- Africa Survey, Anchoring: Conduct a survey, as described in the assignment handout.
- IRB Tutorial and Exam. (https://www.nyu.edu/research/resources-and-support-offices/getting-started-withyourresearch/human-subjects-research/tutorial.html) Please turn in your passing certificate.
- Discovery Seeker: Use data to seek out a discovery. Gather original data that seeks to answer a question, unravel a mystery, solve a problem, prove a point or reveal a truth. The best way to have a good idea is to have a lot of ideas, so put that into practice by presenting six different ideas to the class and enlisting their help to choose one. Gather your own pilot data, share for critique, improve your technique and gather more. Explore your data and share it for another critique, then use what you learn to gather sufficient samples for your purpose. Explore again, check for significances, patterns, correlations or trends. Finally, tell your data’s story clearly, ethically, accurately, attractively, engagingly and persuasively.
- Discovery Seeker-Proposal: For the discovery seeker assignment below, create a proposal covering what you want to study, what you expect to find and how you will collect and analyze the data.
- Discovery Seeker-Initial Pilot: Bring in data from your first pilot run that we can look at, with initial summary analysis that we can discuss as a class. What worked, what gave you trouble, what complexities turned up? You’ll run a second pilot with these things in mind.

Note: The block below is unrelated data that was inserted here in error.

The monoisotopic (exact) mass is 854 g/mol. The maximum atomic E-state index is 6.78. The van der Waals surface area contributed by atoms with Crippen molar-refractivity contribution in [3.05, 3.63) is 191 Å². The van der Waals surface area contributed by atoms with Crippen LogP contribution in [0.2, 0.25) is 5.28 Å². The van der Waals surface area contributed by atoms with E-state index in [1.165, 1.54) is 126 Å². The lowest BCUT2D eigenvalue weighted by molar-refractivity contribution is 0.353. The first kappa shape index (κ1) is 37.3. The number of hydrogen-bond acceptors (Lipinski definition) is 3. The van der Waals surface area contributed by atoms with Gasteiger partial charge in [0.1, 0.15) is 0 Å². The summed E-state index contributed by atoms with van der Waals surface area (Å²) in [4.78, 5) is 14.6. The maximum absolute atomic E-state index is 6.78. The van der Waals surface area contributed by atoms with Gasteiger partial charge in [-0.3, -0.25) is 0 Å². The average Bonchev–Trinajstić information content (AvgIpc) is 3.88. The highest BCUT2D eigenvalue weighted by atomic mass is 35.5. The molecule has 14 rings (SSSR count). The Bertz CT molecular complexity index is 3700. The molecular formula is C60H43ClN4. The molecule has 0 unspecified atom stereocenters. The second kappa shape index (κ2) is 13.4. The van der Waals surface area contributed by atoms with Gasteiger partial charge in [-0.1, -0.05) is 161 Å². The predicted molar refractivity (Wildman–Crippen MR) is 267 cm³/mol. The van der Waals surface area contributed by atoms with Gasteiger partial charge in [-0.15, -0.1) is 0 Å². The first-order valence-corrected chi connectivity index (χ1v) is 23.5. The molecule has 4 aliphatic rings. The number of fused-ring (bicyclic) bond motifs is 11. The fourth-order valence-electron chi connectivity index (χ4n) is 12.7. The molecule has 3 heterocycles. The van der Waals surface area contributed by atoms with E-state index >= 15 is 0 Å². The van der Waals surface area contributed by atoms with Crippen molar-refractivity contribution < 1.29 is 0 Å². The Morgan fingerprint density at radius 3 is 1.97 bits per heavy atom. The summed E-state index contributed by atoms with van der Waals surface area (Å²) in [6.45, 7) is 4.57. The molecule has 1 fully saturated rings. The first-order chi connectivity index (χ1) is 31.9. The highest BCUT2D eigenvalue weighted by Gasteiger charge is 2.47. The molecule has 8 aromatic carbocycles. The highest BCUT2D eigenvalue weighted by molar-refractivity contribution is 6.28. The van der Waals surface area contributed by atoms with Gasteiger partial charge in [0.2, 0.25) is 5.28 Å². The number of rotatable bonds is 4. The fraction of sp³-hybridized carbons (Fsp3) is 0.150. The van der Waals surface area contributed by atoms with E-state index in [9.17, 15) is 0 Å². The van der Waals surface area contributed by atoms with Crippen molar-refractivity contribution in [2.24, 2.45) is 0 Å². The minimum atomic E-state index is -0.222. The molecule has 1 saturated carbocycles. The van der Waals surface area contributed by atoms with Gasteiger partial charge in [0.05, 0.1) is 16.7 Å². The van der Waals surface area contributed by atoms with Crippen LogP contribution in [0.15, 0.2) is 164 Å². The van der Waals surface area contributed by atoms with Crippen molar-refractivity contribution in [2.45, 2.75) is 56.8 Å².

- Discovery Seeker-Final Results: What changed, how did the outcome change, what did you learn? Real science studies typically take 6 months to a year, what would you do next?
- Coin Toss: An investigation of the difference between the perception and realities of random. Complete ONE of these tasks, as assigned: Toss a coin 100 times and write down the results OR imagine tossing a coin 100 times and write down the results
- Quincunx: Get to know the normal distribution intimately by building a quincunx or Galton box. Build either a physical quincunx OR make a software program to simulate a quincunx. If you’re feeling inspired, build any device or program that incorporates the probability density distribution (normal curve) in its fundamental operations.
Links to documentation of every project must be submitted for credit.
Class participation & attendance 30%
Presentations and assignments 40%
Projects and documentation 30%
Monday 3:30 – 4:30
Making the Most of It:
During remote classes, please keep your camera on throughout, unless we’re on a break. For best results, come to class early, participate in discussions, ask lots of questions, offer copious and constructive feedback, stretch yourself and have fun.
- How to Lie with Statistics
- The Canon
- The Lady Tasting Tea
- The Function of Measurement in Modern Physical Science
- The Structure of Scientific Revolutions
- Feltron Annual Report
- How to Lie with Maps
- The Ghost Map
- A Mathematician Reads the Newspaper
- Descriptive Statistics
- Mastermind rules
- Tfhe Scientific Method, Jose Wudka
“No number is significant in itself: its only significance is in relation to other numbers.”Zell Kravinsky, real estate genius & anonymous living kidney donor